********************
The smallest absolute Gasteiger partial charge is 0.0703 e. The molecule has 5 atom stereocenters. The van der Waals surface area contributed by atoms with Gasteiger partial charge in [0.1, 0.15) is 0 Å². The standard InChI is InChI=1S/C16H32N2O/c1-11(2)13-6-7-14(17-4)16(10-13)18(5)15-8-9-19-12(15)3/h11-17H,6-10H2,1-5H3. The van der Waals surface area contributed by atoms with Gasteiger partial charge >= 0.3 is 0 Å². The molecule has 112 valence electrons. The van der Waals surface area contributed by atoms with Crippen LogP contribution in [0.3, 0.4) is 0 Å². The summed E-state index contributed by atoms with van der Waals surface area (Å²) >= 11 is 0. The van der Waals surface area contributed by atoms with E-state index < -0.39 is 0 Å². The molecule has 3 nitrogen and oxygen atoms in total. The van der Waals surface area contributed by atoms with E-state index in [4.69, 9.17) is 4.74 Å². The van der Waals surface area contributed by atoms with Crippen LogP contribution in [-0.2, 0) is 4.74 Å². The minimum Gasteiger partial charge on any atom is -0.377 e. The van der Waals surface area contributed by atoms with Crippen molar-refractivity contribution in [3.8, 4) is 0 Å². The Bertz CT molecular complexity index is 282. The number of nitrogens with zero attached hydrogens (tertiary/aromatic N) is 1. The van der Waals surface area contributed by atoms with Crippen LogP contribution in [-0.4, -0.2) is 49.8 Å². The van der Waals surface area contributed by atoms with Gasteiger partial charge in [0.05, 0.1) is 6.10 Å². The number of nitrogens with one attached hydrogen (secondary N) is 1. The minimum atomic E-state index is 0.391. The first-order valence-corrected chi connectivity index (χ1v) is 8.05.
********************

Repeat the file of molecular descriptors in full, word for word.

The smallest absolute Gasteiger partial charge is 0.0703 e. The molecule has 5 atom stereocenters. The van der Waals surface area contributed by atoms with Gasteiger partial charge in [0.1, 0.15) is 0 Å². The standard InChI is InChI=1S/C16H32N2O/c1-11(2)13-6-7-14(17-4)16(10-13)18(5)15-8-9-19-12(15)3/h11-17H,6-10H2,1-5H3. The van der Waals surface area contributed by atoms with Gasteiger partial charge >= 0.3 is 0 Å². The molecule has 112 valence electrons. The van der Waals surface area contributed by atoms with Crippen LogP contribution in [0.3, 0.4) is 0 Å². The summed E-state index contributed by atoms with van der Waals surface area (Å²) >= 11 is 0. The van der Waals surface area contributed by atoms with E-state index < -0.39 is 0 Å². The molecule has 3 nitrogen and oxygen atoms in total. The van der Waals surface area contributed by atoms with E-state index in [4.69, 9.17) is 4.74 Å². The van der Waals surface area contributed by atoms with Crippen LogP contribution in [-0.2, 0) is 4.74 Å². The minimum Gasteiger partial charge on any atom is -0.377 e. The van der Waals surface area contributed by atoms with Crippen molar-refractivity contribution in [3.8, 4) is 0 Å². The Bertz CT molecular complexity index is 282. The number of nitrogens with zero attached hydrogens (tertiary/aromatic N) is 1. The van der Waals surface area contributed by atoms with Crippen LogP contribution in [-0.4, -0.2) is 49.8 Å². The van der Waals surface area contributed by atoms with Gasteiger partial charge in [0.05, 0.1) is 6.10 Å². The number of nitrogens with one attached hydrogen (secondary N) is 1. The minimum atomic E-state index is 0.391. The first-order valence-corrected chi connectivity index (χ1v) is 8.05.